Do you need to cycle a tank if you have a filter?
Yes, you need to still cycle a tank even with a filter. A new filter does not have any beneficial bacteria established. This means it will not be useful in consuming nitrites. As you cycle your tank, the bacteria will begin to colonize your filter. Be aware that this process takes time. On average it can take between 4-6 weeks to successfully establish enough bacteria to keep your ecosystem balanced.
How long does it take to cycle a tank with old filter media?
If you cycle a tank with old filter media, it might speed up the process a little bit. However, the best way to measure the rate of your cycling is to keep testing ammonia levels every day. When the test consistently shows up as 0, you know that you are good to put fish in your tank. When you use an old filter media it will still take at least 4 weeks.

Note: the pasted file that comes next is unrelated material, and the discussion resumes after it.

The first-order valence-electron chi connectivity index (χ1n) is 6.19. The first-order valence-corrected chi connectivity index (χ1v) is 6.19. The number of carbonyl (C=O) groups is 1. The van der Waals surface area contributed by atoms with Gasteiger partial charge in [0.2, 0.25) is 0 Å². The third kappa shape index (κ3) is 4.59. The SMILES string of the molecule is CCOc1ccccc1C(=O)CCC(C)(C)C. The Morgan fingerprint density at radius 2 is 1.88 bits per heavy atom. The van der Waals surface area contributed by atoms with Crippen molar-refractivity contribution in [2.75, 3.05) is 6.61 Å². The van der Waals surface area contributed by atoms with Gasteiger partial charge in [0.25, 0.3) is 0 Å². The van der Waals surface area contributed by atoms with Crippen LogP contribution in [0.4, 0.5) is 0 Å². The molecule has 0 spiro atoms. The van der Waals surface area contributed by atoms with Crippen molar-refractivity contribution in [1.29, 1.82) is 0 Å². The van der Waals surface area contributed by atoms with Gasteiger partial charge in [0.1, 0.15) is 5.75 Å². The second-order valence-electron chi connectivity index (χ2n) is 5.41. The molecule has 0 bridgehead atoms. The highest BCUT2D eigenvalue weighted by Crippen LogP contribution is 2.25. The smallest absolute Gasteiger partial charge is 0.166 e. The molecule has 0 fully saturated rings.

Can you cycle a tank with old filter?
It is possible to cycle a tank with an old filter. However, you need to be careful of the source of that filter. Make sure that it came from a healthy fish tank that was very balanced. These old bacterias will kickstart your new tank!
Can you cycle a tank with water from another tank?
Yes, you can cycle a fish tank with water from another tank. But you should only use about 25% of that water and mix it with new water.
Candace is an aquaponics expert with over 5 years of experience in the field. She has a degree in environmental science from the University of California, Berkeley and a degree in aquaponics from the University of Florida. She is passionate about sustainable agriculture and has a deep knowledge of aquaculture and hydroponics. She has worked on numerous projects and has been involved in the development of aquaponic systems and fish farms. She also has experience in designing and constructing aquaponic systems. With her expertise, Candace is able to advise clients on the most effective and efficient way to construct and manage their aquaponic system. She is an active member of the aquaponic community, often speaking at conferences and seminars. Candace is dedicated to helping others understand the importance of aquaponics, and she is a strong advocate for sustainable food production.